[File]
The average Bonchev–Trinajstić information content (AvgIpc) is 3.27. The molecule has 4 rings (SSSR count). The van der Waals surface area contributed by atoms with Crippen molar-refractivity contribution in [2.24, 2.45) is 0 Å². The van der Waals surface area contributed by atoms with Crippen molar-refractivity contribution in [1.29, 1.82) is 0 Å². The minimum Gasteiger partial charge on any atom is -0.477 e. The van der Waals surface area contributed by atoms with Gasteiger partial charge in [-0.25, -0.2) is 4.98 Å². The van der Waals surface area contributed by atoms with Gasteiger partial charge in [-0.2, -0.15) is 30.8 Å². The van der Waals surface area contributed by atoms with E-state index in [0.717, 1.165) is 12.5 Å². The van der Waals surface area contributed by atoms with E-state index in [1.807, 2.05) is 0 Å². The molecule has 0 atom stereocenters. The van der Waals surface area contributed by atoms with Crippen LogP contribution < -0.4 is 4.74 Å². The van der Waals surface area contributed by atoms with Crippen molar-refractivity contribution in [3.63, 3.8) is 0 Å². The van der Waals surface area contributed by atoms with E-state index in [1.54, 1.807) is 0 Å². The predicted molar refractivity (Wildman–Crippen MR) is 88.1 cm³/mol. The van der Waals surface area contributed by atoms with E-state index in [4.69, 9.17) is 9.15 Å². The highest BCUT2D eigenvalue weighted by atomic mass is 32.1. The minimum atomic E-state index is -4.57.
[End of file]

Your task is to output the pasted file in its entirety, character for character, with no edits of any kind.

The average Bonchev–Trinajstić information content (AvgIpc) is 3.27. The molecule has 4 rings (SSSR count). The van der Waals surface area contributed by atoms with Crippen molar-refractivity contribution in [2.24, 2.45) is 0 Å². The van der Waals surface area contributed by atoms with Crippen molar-refractivity contribution in [1.29, 1.82) is 0 Å². The minimum Gasteiger partial charge on any atom is -0.477 e. The van der Waals surface area contributed by atoms with Gasteiger partial charge in [-0.25, -0.2) is 4.98 Å². The van der Waals surface area contributed by atoms with Gasteiger partial charge in [-0.2, -0.15) is 30.8 Å². The van der Waals surface area contributed by atoms with E-state index in [0.717, 1.165) is 12.5 Å². The van der Waals surface area contributed by atoms with E-state index in [1.807, 2.05) is 0 Å². The molecule has 0 atom stereocenters. The van der Waals surface area contributed by atoms with Crippen LogP contribution < -0.4 is 4.74 Å². The van der Waals surface area contributed by atoms with Crippen molar-refractivity contribution in [3.63, 3.8) is 0 Å². The van der Waals surface area contributed by atoms with E-state index in [1.54, 1.807) is 0 Å². The predicted molar refractivity (Wildman–Crippen MR) is 88.1 cm³/mol. The van der Waals surface area contributed by atoms with E-state index in [4.69, 9.17) is 9.15 Å². The highest BCUT2D eigenvalue weighted by atomic mass is 32.1. The minimum atomic E-state index is -4.57.